In Japan, the cremated ashes and remaining bones are given to the family to take home. There is no law requiring a funeral. You may — as many Japanese do — prefer to keep your loved ones’ remains with you at home. But if you do choose to scatter them, there are requirements — primarily that all remains must be reduced to less than the size of a grain of rice. In order for this to occur during a cremation, the temperature of the oven must exceed 1,000 C. However, as this is invariably higher than the usual temperature used in Japan to incinerate a body, would-be ashes scatterers encounter the problem of pulverizing the remaining bones.

In California, a grinder known as a “cremulator” is used. The ashes from that, referred to as “cremains,” are then, more often than not, scattered at sea or in a desert. Some people express the wish to have their cremains shot into space.

Japanese people, by and large, have an aversion to their loved ones’ remains being ground up. So here, the Soso no Jiyu o Susumeru Kai (Grave-Free Promotion Society) suggests that the remains be wrapped securely, placed on a flat rock and “crushed thoroughly with an object that the deceased was fond of, such as a golf club or baseball bat.”

The society points out that many people might have an aversion to this, but that those who do it often “chat intimately” about the deceased and “feel that they have made the right decision.”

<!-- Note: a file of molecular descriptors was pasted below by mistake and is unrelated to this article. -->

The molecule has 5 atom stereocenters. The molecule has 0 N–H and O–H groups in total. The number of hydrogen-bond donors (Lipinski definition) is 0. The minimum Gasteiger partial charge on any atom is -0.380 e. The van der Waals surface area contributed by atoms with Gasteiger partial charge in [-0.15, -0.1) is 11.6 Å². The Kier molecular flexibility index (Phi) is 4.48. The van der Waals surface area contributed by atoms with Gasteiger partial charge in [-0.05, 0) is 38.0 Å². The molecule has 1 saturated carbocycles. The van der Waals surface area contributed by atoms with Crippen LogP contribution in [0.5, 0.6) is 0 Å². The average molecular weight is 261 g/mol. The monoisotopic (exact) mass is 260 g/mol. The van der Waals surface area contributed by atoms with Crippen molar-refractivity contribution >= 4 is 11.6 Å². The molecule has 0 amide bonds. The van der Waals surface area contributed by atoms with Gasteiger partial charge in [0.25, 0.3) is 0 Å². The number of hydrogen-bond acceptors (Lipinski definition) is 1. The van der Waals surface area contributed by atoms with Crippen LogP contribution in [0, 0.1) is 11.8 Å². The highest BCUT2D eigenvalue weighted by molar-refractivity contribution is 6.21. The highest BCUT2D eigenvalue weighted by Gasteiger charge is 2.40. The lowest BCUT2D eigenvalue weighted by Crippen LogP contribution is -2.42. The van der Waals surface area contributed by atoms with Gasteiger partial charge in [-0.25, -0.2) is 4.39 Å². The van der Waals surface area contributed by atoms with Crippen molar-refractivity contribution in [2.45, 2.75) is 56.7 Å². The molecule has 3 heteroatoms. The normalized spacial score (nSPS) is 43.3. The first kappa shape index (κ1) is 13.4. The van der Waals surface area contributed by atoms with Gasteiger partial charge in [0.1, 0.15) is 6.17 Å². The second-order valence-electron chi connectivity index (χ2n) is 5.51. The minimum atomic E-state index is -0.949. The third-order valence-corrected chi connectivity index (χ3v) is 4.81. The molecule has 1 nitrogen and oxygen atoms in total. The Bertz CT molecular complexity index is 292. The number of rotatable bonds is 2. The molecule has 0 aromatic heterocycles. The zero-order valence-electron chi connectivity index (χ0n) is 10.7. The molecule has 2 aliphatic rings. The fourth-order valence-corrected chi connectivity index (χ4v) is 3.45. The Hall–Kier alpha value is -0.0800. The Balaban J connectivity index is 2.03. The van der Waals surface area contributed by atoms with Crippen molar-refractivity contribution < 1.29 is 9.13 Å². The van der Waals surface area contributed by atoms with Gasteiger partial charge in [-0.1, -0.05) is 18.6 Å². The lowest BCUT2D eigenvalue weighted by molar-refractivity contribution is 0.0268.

From woe to go

In fact, while still alive it is possible here to make a contract to have your ashes scattered by paying an advance fee of 230,000 yen. However, as the actual scattering in the mountains or at sea can cost as little as 80,000 yen, the remainder of the fee is returned to the next of kin.

The funeral business in Japan is a virtual monopoly, and funeral parlors are vehemently opposed to “natural funerals.” They want to keep control of the process of burial, from woe to go; and are allied to the Buddhist establishment, who desire, on their part, to draw as many people and as much money into their precincts as possible.

But there are more and more Japanese people, particularly those in their 30s or over, who are being attracted to the prospect of a family funeral held without the good offices of a parlor. They feel, too, that scattering their ashes will free their children from the burden of having to look after and visit their gravesite.

This is the quiet revolution. Japanese people seem to be embracing a diversity of choice in the way they wish their remains to be dealt with and disposed of. In that sense, they are actually drawing on customs which have existed for centuries.

Hence, in matters of death — as well as in life — what appears to be “the Japanese way” of doing something may only be a popular custom that has existed or exists for a particular period of time. This custom is often supported by vested interests: in the case of burials, the funeral-parlor business and the Buddhist establishment. Yet, over the long haul of history, there are many different “set Japanese ways” of doing things.

Freedom of choice here may signal not only a diversification in the kinds of funerals and burial ceremonies that people will have. It may also see the day coming where Japanese can choose either to visit the site of their ancestors’ last resting place or not, according to their own inclination and unfettered by a tradition that itself may be gradually dying out.